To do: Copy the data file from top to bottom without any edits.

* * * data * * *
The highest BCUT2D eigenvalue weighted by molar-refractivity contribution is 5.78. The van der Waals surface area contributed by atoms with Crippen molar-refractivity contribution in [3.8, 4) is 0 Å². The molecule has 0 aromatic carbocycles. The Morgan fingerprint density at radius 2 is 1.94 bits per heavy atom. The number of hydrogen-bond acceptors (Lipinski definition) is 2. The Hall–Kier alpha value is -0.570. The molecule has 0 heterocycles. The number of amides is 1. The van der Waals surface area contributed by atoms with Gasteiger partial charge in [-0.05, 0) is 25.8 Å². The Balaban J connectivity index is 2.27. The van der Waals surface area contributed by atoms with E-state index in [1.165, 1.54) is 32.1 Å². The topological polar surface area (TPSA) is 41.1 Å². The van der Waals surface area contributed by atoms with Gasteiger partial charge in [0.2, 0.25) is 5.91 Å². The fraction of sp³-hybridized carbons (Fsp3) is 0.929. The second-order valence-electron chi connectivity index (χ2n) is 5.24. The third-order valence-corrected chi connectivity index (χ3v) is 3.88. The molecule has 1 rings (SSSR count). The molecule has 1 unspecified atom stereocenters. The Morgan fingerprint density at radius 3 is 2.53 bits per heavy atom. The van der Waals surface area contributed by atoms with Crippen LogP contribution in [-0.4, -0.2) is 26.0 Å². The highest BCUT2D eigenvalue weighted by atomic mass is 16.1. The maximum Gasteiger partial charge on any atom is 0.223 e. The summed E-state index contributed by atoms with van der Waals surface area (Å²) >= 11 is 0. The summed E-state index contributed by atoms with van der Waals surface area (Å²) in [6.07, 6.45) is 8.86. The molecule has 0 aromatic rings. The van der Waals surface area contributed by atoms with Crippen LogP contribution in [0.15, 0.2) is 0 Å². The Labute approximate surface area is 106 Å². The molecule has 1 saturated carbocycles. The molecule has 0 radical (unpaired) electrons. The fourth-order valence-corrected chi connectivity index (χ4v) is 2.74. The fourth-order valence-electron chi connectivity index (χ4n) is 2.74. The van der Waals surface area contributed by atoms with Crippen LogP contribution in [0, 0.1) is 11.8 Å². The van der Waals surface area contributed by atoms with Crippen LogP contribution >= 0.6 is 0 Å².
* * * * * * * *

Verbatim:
The highest BCUT2D eigenvalue weighted by molar-refractivity contribution is 5.78. The van der Waals surface area contributed by atoms with Crippen molar-refractivity contribution in [3.8, 4) is 0 Å². The molecule has 0 aromatic carbocycles. The Morgan fingerprint density at radius 2 is 1.94 bits per heavy atom. The number of hydrogen-bond acceptors (Lipinski definition) is 2. The Hall–Kier alpha value is -0.570. The molecule has 0 heterocycles. The number of amides is 1. The van der Waals surface area contributed by atoms with Gasteiger partial charge in [-0.05, 0) is 25.8 Å². The Balaban J connectivity index is 2.27. The van der Waals surface area contributed by atoms with E-state index in [1.165, 1.54) is 32.1 Å². The topological polar surface area (TPSA) is 41.1 Å². The van der Waals surface area contributed by atoms with Gasteiger partial charge in [0.2, 0.25) is 5.91 Å². The fraction of sp³-hybridized carbons (Fsp3) is 0.929. The second-order valence-electron chi connectivity index (χ2n) is 5.24. The third-order valence-corrected chi connectivity index (χ3v) is 3.88. The molecule has 1 rings (SSSR count). The molecule has 1 unspecified atom stereocenters. The Morgan fingerprint density at radius 3 is 2.53 bits per heavy atom. The van der Waals surface area contributed by atoms with Crippen LogP contribution in [-0.4, -0.2) is 26.0 Å². The highest BCUT2D eigenvalue weighted by atomic mass is 16.1. The maximum Gasteiger partial charge on any atom is 0.223 e. The summed E-state index contributed by atoms with van der Waals surface area (Å²) >= 11 is 0. The summed E-state index contributed by atoms with van der Waals surface area (Å²) in [6.07, 6.45) is 8.86. The molecule has 0 aromatic rings. The van der Waals surface area contributed by atoms with Crippen LogP contribution in [0.15, 0.2) is 0 Å². The Labute approximate surface area is 106 Å². The molecule has 1 saturated carbocycles. The molecule has 0 radical (unpaired) electrons. The fourth-order valence-corrected chi connectivity index (χ4v) is 2.74. The fourth-order valence-electron chi connectivity index (χ4n) is 2.74. The van der Waals surface area contributed by atoms with Crippen LogP contribution in [0, 0.1) is 11.8 Å². The van der Waals surface area contributed by atoms with Crippen LogP contribution >= 0.6 is 0 Å².